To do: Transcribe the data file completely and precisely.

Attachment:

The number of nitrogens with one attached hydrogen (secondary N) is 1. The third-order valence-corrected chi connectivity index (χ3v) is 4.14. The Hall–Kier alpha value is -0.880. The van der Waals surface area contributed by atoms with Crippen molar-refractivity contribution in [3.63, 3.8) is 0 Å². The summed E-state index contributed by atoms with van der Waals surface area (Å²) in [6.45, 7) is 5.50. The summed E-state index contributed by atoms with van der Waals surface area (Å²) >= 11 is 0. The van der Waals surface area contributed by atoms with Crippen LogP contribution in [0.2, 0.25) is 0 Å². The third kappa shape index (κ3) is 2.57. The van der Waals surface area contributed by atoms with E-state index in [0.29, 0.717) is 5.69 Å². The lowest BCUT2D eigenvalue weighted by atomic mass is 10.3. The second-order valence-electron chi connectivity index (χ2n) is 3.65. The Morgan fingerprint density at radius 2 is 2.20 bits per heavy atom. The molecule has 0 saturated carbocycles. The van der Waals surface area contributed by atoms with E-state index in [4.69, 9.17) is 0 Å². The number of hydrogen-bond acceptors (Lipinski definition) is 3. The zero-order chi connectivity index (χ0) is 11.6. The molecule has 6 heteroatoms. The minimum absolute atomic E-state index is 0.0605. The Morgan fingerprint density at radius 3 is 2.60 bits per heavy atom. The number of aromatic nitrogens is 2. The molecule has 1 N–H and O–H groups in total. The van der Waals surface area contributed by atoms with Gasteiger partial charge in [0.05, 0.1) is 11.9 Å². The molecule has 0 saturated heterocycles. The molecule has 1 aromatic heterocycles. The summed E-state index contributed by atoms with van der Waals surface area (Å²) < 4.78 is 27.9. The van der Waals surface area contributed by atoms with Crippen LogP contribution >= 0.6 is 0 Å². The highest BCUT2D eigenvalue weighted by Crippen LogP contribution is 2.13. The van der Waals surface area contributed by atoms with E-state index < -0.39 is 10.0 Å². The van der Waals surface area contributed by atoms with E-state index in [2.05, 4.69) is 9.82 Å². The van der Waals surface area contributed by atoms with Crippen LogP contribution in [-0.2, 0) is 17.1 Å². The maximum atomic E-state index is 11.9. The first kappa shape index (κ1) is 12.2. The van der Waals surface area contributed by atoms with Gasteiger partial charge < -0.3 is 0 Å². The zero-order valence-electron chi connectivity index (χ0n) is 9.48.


The number of nitrogens with one attached hydrogen (secondary N) is 1. The third-order valence-corrected chi connectivity index (χ3v) is 4.14. The Hall–Kier alpha value is -0.880. The van der Waals surface area contributed by atoms with Crippen molar-refractivity contribution in [3.63, 3.8) is 0 Å². The summed E-state index contributed by atoms with van der Waals surface area (Å²) in [6.45, 7) is 5.50. The summed E-state index contributed by atoms with van der Waals surface area (Å²) >= 11 is 0. The van der Waals surface area contributed by atoms with Crippen LogP contribution in [0.2, 0.25) is 0 Å². The third kappa shape index (κ3) is 2.57. The van der Waals surface area contributed by atoms with E-state index in [0.29, 0.717) is 5.69 Å². The lowest BCUT2D eigenvalue weighted by atomic mass is 10.3. The second-order valence-electron chi connectivity index (χ2n) is 3.65. The Morgan fingerprint density at radius 2 is 2.20 bits per heavy atom. The molecule has 0 saturated carbocycles. The van der Waals surface area contributed by atoms with E-state index in [4.69, 9.17) is 0 Å². The number of hydrogen-bond acceptors (Lipinski definition) is 3. The zero-order chi connectivity index (χ0) is 11.6. The molecule has 6 heteroatoms. The minimum absolute atomic E-state index is 0.0605. The Morgan fingerprint density at radius 3 is 2.60 bits per heavy atom. The number of aromatic nitrogens is 2. The molecule has 1 N–H and O–H groups in total. The van der Waals surface area contributed by atoms with Gasteiger partial charge in [0.05, 0.1) is 11.9 Å². The molecule has 0 saturated heterocycles. The molecule has 1 aromatic heterocycles. The summed E-state index contributed by atoms with van der Waals surface area (Å²) < 4.78 is 27.9. The van der Waals surface area contributed by atoms with Crippen LogP contribution >= 0.6 is 0 Å². The highest BCUT2D eigenvalue weighted by Crippen LogP contribution is 2.13. The van der Waals surface area contributed by atoms with E-state index < -0.39 is 10.0 Å². The van der Waals surface area contributed by atoms with E-state index in [2.05, 4.69) is 9.82 Å². The van der Waals surface area contributed by atoms with Crippen LogP contribution in [-0.2, 0) is 17.1 Å². The maximum atomic E-state index is 11.9. The first kappa shape index (κ1) is 12.2. The van der Waals surface area contributed by atoms with Gasteiger partial charge < -0.3 is 0 Å². The zero-order valence-electron chi connectivity index (χ0n) is 9.48.